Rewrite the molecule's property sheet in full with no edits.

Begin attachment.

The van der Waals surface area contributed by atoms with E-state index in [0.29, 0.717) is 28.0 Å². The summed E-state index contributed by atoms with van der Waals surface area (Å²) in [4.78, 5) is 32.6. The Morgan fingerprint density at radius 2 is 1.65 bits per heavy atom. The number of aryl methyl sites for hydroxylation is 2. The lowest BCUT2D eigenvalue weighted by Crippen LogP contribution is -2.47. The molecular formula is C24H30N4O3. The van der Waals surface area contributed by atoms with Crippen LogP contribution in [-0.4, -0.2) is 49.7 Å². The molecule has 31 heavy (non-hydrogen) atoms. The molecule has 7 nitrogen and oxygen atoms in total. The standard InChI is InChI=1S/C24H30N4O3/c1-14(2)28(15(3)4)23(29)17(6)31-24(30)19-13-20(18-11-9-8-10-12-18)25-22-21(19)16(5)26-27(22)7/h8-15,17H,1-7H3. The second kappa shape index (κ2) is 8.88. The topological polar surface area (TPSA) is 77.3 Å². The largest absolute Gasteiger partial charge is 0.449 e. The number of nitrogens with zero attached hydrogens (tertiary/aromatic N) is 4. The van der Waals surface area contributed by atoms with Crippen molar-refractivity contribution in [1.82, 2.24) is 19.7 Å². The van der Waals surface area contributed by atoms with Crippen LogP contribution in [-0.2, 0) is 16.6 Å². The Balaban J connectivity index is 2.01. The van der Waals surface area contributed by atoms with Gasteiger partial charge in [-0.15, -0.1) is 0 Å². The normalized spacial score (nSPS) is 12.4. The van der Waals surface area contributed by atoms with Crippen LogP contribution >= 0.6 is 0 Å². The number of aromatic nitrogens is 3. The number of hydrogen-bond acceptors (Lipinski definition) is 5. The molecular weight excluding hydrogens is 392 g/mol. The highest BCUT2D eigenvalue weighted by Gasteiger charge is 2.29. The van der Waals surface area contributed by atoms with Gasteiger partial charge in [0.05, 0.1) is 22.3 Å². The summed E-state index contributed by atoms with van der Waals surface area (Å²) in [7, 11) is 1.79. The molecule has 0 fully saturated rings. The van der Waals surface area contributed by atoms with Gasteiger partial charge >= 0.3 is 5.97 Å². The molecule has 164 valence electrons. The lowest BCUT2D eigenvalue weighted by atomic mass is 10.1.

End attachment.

The van der Waals surface area contributed by atoms with E-state index in [0.29, 0.717) is 28.0 Å². The summed E-state index contributed by atoms with van der Waals surface area (Å²) in [4.78, 5) is 32.6. The Morgan fingerprint density at radius 2 is 1.65 bits per heavy atom. The number of aryl methyl sites for hydroxylation is 2. The lowest BCUT2D eigenvalue weighted by Crippen LogP contribution is -2.47. The molecular formula is C24H30N4O3. The van der Waals surface area contributed by atoms with Crippen LogP contribution in [-0.4, -0.2) is 49.7 Å². The molecule has 31 heavy (non-hydrogen) atoms. The molecule has 7 nitrogen and oxygen atoms in total. The standard InChI is InChI=1S/C24H30N4O3/c1-14(2)28(15(3)4)23(29)17(6)31-24(30)19-13-20(18-11-9-8-10-12-18)25-22-21(19)16(5)26-27(22)7/h8-15,17H,1-7H3. The second kappa shape index (κ2) is 8.88. The topological polar surface area (TPSA) is 77.3 Å². The largest absolute Gasteiger partial charge is 0.449 e. The number of nitrogens with zero attached hydrogens (tertiary/aromatic N) is 4. The van der Waals surface area contributed by atoms with Crippen molar-refractivity contribution in [1.82, 2.24) is 19.7 Å². The van der Waals surface area contributed by atoms with Crippen LogP contribution in [-0.2, 0) is 16.6 Å². The Balaban J connectivity index is 2.01. The van der Waals surface area contributed by atoms with Gasteiger partial charge in [-0.15, -0.1) is 0 Å². The normalized spacial score (nSPS) is 12.4. The van der Waals surface area contributed by atoms with Crippen LogP contribution >= 0.6 is 0 Å². The number of aromatic nitrogens is 3. The number of hydrogen-bond acceptors (Lipinski definition) is 5. The molecular weight excluding hydrogens is 392 g/mol. The highest BCUT2D eigenvalue weighted by Gasteiger charge is 2.29. The van der Waals surface area contributed by atoms with Gasteiger partial charge in [0.05, 0.1) is 22.3 Å². The summed E-state index contributed by atoms with van der Waals surface area (Å²) in [7, 11) is 1.79. The molecule has 0 fully saturated rings. The van der Waals surface area contributed by atoms with Gasteiger partial charge >= 0.3 is 5.97 Å². The molecule has 164 valence electrons. The lowest BCUT2D eigenvalue weighted by atomic mass is 10.1.